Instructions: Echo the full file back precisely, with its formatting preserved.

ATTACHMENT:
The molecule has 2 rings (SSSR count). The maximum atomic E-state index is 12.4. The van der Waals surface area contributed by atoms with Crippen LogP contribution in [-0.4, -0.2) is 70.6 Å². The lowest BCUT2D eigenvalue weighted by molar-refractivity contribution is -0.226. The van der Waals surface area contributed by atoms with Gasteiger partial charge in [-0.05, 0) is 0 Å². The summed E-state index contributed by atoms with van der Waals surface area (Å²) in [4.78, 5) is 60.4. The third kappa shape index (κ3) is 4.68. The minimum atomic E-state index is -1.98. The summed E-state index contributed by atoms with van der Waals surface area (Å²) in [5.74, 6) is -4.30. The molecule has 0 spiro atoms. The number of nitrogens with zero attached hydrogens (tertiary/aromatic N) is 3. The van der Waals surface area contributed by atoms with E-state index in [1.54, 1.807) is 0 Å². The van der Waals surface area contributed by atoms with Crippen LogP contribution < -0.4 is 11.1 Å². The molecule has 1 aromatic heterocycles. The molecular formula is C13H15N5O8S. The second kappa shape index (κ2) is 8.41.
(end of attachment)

The molecule has 2 rings (SSSR count). The maximum atomic E-state index is 12.4. The van der Waals surface area contributed by atoms with Crippen LogP contribution in [-0.4, -0.2) is 70.6 Å². The lowest BCUT2D eigenvalue weighted by molar-refractivity contribution is -0.226. The van der Waals surface area contributed by atoms with Gasteiger partial charge in [-0.05, 0) is 0 Å². The summed E-state index contributed by atoms with van der Waals surface area (Å²) in [4.78, 5) is 60.4. The third kappa shape index (κ3) is 4.68. The minimum atomic E-state index is -1.98. The summed E-state index contributed by atoms with van der Waals surface area (Å²) in [5.74, 6) is -4.30. The molecule has 0 spiro atoms. The number of nitrogens with zero attached hydrogens (tertiary/aromatic N) is 3. The van der Waals surface area contributed by atoms with E-state index in [1.54, 1.807) is 0 Å². The van der Waals surface area contributed by atoms with Crippen LogP contribution < -0.4 is 11.1 Å². The molecule has 1 aromatic heterocycles. The molecular formula is C13H15N5O8S. The second kappa shape index (κ2) is 8.41.